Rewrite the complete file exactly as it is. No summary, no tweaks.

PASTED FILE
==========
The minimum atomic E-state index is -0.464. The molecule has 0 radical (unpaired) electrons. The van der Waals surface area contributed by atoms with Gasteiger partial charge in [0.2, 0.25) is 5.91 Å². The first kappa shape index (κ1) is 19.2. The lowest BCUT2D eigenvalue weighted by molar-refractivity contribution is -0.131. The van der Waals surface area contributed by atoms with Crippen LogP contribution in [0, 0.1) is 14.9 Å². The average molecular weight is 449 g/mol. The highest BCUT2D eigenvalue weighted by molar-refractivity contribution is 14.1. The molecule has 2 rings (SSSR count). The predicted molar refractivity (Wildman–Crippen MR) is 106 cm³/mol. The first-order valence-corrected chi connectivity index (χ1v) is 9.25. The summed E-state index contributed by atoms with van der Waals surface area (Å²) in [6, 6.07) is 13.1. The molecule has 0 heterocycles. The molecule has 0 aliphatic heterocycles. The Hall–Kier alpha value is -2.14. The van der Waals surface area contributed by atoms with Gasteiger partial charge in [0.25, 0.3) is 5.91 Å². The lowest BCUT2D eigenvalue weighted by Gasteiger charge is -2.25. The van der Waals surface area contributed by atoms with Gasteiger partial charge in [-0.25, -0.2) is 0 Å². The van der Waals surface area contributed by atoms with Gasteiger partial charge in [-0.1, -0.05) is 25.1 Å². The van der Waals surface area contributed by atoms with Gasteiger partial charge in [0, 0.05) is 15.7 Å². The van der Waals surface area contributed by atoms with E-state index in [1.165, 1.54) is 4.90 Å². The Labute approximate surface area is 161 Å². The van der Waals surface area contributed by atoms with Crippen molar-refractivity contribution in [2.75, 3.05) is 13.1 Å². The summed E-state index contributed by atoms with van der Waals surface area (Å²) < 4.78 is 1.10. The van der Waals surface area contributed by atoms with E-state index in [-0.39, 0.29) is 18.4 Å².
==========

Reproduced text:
The minimum atomic E-state index is -0.464. The molecule has 0 radical (unpaired) electrons. The van der Waals surface area contributed by atoms with Gasteiger partial charge in [0.2, 0.25) is 5.91 Å². The first kappa shape index (κ1) is 19.2. The lowest BCUT2D eigenvalue weighted by molar-refractivity contribution is -0.131. The van der Waals surface area contributed by atoms with Crippen LogP contribution in [0, 0.1) is 14.9 Å². The average molecular weight is 449 g/mol. The highest BCUT2D eigenvalue weighted by molar-refractivity contribution is 14.1. The molecule has 2 rings (SSSR count). The predicted molar refractivity (Wildman–Crippen MR) is 106 cm³/mol. The first-order valence-corrected chi connectivity index (χ1v) is 9.25. The summed E-state index contributed by atoms with van der Waals surface area (Å²) in [6, 6.07) is 13.1. The molecule has 0 heterocycles. The molecule has 0 aliphatic heterocycles. The Hall–Kier alpha value is -2.14. The van der Waals surface area contributed by atoms with Gasteiger partial charge in [0.25, 0.3) is 5.91 Å². The lowest BCUT2D eigenvalue weighted by Gasteiger charge is -2.25. The van der Waals surface area contributed by atoms with Gasteiger partial charge in [-0.25, -0.2) is 0 Å². The van der Waals surface area contributed by atoms with Gasteiger partial charge in [-0.1, -0.05) is 25.1 Å². The van der Waals surface area contributed by atoms with Gasteiger partial charge in [0, 0.05) is 15.7 Å². The van der Waals surface area contributed by atoms with E-state index in [1.165, 1.54) is 4.90 Å². The Labute approximate surface area is 161 Å². The van der Waals surface area contributed by atoms with Crippen molar-refractivity contribution in [2.75, 3.05) is 13.1 Å². The summed E-state index contributed by atoms with van der Waals surface area (Å²) < 4.78 is 1.10. The van der Waals surface area contributed by atoms with E-state index in [-0.39, 0.29) is 18.4 Å².